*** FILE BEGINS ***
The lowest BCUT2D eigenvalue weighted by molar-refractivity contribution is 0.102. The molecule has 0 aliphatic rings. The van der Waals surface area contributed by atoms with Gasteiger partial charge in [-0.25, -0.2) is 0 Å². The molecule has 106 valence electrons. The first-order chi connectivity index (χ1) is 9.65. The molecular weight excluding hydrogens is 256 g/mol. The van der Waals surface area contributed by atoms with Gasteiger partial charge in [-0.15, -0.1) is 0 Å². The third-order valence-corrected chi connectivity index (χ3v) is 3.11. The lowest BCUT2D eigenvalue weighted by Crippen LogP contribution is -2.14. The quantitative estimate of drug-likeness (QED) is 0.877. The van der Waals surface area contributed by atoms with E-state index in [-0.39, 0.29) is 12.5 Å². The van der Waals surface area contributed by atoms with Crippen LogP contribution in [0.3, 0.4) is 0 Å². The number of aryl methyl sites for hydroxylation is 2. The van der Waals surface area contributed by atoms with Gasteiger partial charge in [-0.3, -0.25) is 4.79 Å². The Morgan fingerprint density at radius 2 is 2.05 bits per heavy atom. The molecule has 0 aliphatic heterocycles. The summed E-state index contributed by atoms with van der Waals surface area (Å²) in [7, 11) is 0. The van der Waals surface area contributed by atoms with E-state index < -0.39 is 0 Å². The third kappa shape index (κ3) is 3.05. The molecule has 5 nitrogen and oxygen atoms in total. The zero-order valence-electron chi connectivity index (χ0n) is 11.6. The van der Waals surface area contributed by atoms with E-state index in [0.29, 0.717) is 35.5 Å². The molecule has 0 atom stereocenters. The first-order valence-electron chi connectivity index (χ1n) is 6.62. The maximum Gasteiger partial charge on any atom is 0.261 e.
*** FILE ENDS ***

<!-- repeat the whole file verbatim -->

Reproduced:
The lowest BCUT2D eigenvalue weighted by molar-refractivity contribution is 0.102. The molecule has 0 aliphatic rings. The van der Waals surface area contributed by atoms with Gasteiger partial charge in [-0.25, -0.2) is 0 Å². The molecule has 106 valence electrons. The first-order chi connectivity index (χ1) is 9.65. The molecular weight excluding hydrogens is 256 g/mol. The van der Waals surface area contributed by atoms with Gasteiger partial charge in [-0.15, -0.1) is 0 Å². The third-order valence-corrected chi connectivity index (χ3v) is 3.11. The lowest BCUT2D eigenvalue weighted by Crippen LogP contribution is -2.14. The quantitative estimate of drug-likeness (QED) is 0.877. The van der Waals surface area contributed by atoms with E-state index in [-0.39, 0.29) is 12.5 Å². The van der Waals surface area contributed by atoms with Crippen LogP contribution in [0.3, 0.4) is 0 Å². The number of aryl methyl sites for hydroxylation is 2. The van der Waals surface area contributed by atoms with Gasteiger partial charge in [-0.3, -0.25) is 4.79 Å². The Morgan fingerprint density at radius 2 is 2.05 bits per heavy atom. The molecule has 0 aliphatic heterocycles. The summed E-state index contributed by atoms with van der Waals surface area (Å²) in [7, 11) is 0. The van der Waals surface area contributed by atoms with E-state index < -0.39 is 0 Å². The third kappa shape index (κ3) is 3.05. The molecule has 5 nitrogen and oxygen atoms in total. The zero-order valence-electron chi connectivity index (χ0n) is 11.6. The van der Waals surface area contributed by atoms with E-state index in [0.29, 0.717) is 35.5 Å². The molecule has 0 atom stereocenters. The first-order valence-electron chi connectivity index (χ1n) is 6.62. The maximum Gasteiger partial charge on any atom is 0.261 e.